The picture showing a logged forest was among the ones that children indicated mostly as negative for nature. The children who said that forest logging was not good for nature recognized not only the utilitarian (anthropocentric) but also the intrinsic value of forests. Some children mentioned the fact that plants are primary producers and human beings can also live in the forest. Many expressed empathy for the animals who depend on the trees for food or shelter. Similarly, a study conducted on four and six-year-old children in England, Slovenia, and Greece [37] reported several children mentioning the idea that trees provide oxygen or air when asked about what they thought would happen if the rainforest was logged. This is in contrast with an American study where 21% of children did not consider trees as being part of nature [23]. According to Wilson [38], one of the main aims of environmental education should be to foster a sense of respect for all living and nonliving elements of the natural world. In this respect, the environmental attitude of the children in our sample was not only based on “egoistic concern”, but also on a certain degree of “biospheric concern”, focusing on all living things [39]. Almost one-fifth of the children addressed the ecological role of trees in providing food and shelter for animals and based their reasoning on nature’s intrinsic value (biocentric reasoning). Comparatively, previous studies on how school children value nature found a much higher use of anthropocentric vs. biocentric reasoning (roughly 95% vs. 5%) [25,27]. It is also important to mention that our questions did not have only one possible correct answer. For example, driving an electric car instead of a fossil fuel powered one can be positive for nature. Likewise, wood can be a sustainable energy source, if we harvest it at a lower rate than it regenerates. However, clear-cutting has a negative impact on nature, mainly because of habitat destruction (as correctly addressed by many of the children). Using wood to warm up the houses is indeed better than using fossil fuel. However, none of the interviewed children expressed such sophisticated knowledge about the impact of different energy sources.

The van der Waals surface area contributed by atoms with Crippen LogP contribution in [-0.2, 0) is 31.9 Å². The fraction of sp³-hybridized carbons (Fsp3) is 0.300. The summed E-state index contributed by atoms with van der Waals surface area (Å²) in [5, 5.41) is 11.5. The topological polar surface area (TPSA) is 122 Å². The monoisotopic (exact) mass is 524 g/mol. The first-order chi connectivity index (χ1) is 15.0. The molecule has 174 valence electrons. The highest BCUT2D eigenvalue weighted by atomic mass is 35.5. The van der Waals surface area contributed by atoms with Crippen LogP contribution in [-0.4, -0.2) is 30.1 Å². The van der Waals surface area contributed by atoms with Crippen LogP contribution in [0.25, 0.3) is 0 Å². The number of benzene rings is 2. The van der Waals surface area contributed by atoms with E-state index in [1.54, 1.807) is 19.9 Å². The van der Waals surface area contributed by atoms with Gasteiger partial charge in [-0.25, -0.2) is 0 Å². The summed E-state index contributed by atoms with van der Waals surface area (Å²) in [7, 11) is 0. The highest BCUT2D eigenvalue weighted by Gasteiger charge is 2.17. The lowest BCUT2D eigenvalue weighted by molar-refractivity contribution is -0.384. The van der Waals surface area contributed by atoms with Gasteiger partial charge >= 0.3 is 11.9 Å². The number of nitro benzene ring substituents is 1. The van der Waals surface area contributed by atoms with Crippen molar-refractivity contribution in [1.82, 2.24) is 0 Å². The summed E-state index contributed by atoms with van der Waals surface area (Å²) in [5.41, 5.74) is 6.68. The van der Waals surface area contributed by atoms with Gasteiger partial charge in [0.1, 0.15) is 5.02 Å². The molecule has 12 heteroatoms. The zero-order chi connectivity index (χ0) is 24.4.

Most of the children did not recognize the picture showing a compost bin. This is probably because only two of the kindergartens had a compost bin and the kindergartens’ staff did not involve the children when dumping food scraps and other biodegradable waste in it. Similarly, a study based on interviews of Norwegian kindergarten children found that only 15% of them knew the meaning of the word “compost” [40].